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Hawker Beechcraft bankruptcy plan outlines 3 options

  • The Wichita Eagle
  • Published Friday, June 15, 2012, at 9:27 a.m.
  • Updated Tuesday, Feb. 19, 2013, at 6:03 a.m.

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The 3 options

Hawker Beechcraft

According to documents filed as part Hawker Beechcraft’s bankruptcy, the company is considering changes in its lineup of products.

Option A

This option would mean the exit of all business jet production, the continued production of Beechcraft and military aircraft, the pursuit of additional T-6 trainer business and a commitment of resources to further develop the AT-6, the attack version of the T-6.

It consolidates its production facilities in Chester, England, Little Rock, Ark., Plants 2 and 3 in Wichita and its logistic center and reduces overhead staffing to reflect the reduced needs of a simpler product line.

The option stops company support of its Hawker 4000 and Premier installed base, halts engineering support for the two models and transfers warranty and other support to a “residual” buyer. Hawker 900 support would continue.

Under this scenario, the company projects 2013 revenue of $2.4 billion, with revenue rising annually to $2.35 billion in 2016.

Of the three options, this scenario projects the highest margins for the company.

On the other hand, the risks associated with the option include the cost of closing its Hawker 900 and Hawker 4000 programs, the risk of lower employee morale and the risk of reducing overhead and “rightsizing.”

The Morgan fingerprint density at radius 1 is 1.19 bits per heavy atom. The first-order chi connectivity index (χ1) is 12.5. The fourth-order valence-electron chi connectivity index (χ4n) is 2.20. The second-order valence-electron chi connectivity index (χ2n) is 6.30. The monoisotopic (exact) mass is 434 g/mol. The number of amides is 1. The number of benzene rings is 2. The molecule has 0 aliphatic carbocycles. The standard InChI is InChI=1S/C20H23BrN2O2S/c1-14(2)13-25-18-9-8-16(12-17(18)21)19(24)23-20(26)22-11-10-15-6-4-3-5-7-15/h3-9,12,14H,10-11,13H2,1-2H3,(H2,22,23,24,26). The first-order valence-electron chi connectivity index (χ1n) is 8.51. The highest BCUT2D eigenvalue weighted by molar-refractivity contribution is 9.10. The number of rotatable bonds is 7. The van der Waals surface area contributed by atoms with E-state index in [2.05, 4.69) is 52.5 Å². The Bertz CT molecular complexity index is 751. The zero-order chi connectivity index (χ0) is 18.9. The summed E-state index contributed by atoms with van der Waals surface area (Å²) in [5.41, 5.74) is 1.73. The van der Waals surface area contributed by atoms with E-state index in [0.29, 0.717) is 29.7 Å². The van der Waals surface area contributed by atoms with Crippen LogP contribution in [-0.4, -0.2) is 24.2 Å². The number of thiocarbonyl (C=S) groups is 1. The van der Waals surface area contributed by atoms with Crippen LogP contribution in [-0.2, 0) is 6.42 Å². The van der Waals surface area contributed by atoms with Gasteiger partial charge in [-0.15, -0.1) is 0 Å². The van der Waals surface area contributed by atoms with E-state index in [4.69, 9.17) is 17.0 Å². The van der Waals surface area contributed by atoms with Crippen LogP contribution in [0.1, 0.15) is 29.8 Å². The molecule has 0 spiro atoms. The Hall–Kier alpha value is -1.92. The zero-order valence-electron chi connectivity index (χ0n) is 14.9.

Option B

This option calls for the continuation of Beechcraft and military aircraft production and retains production of the Hawker 900 business jet.

It also keeps the Little Rock production facility.

The scenario stops support for the Hawker 4000 and Premier installed base, halts its engineering support and transfers of its warranty and support to a residual buyer. It would continue to support the Hawker 800 and 900 fleet.

The company also would invest long term in the Hawker 900 to keep it competitive.

Under this scenario, the company projects 2013 revenue of $2.45 billion in 2013, rising annually to $2.91 billion in 2016.

The benefits of this option include a “good leverage” for potential price improvement in the mid-size jet segment, and it keeps the company in the jet business.

Risks include making sure products are competitive by 2015.

Option C

Option C also continues production of Beechcraft and military products and retains production of the Hawker 900 and Hawker 4000 jets.

To make the Hawker 4000 financially viable, however, would require a 20 percent material cost reduction, it said, something that is “highly unlikely” to achieve.

“Failure of such reductions will render continued production of the H4000 impractical,” the document said

Under Option C, the company would make long-term investments to keep the Hawker 4000 competitive and would continue to support warranty and service agreements for the Premier and Hawker 4000 business jets.

The scenario forecasts 2013 revenue of $2.85 billion rising to $3.54 billion in 2016.

On the other hand, it requires supplier concessions, constrains facility consolidation and is highly complex.

The document also debates the pros and cons of shutting down the Hawker 900 line. Keeping the model has benefits.

If the market improves, for example, the plane won’t likely face new competition until 2015, and it would maintain the Hawker brand for “future growth opportunities.”

Shutting down production, however, simplifies its operations and the management of facilities in Little Rock and Chester.

But by 2015, the Hawker 900 will face significant competition from Embraer’s Legacy 450 and 500, Bombardier’s Learjet 85 and Cessna’s Citation Latitude.

To keep the model competitive would require an investment of $40 million to $60 million for avionics and interior upgrades.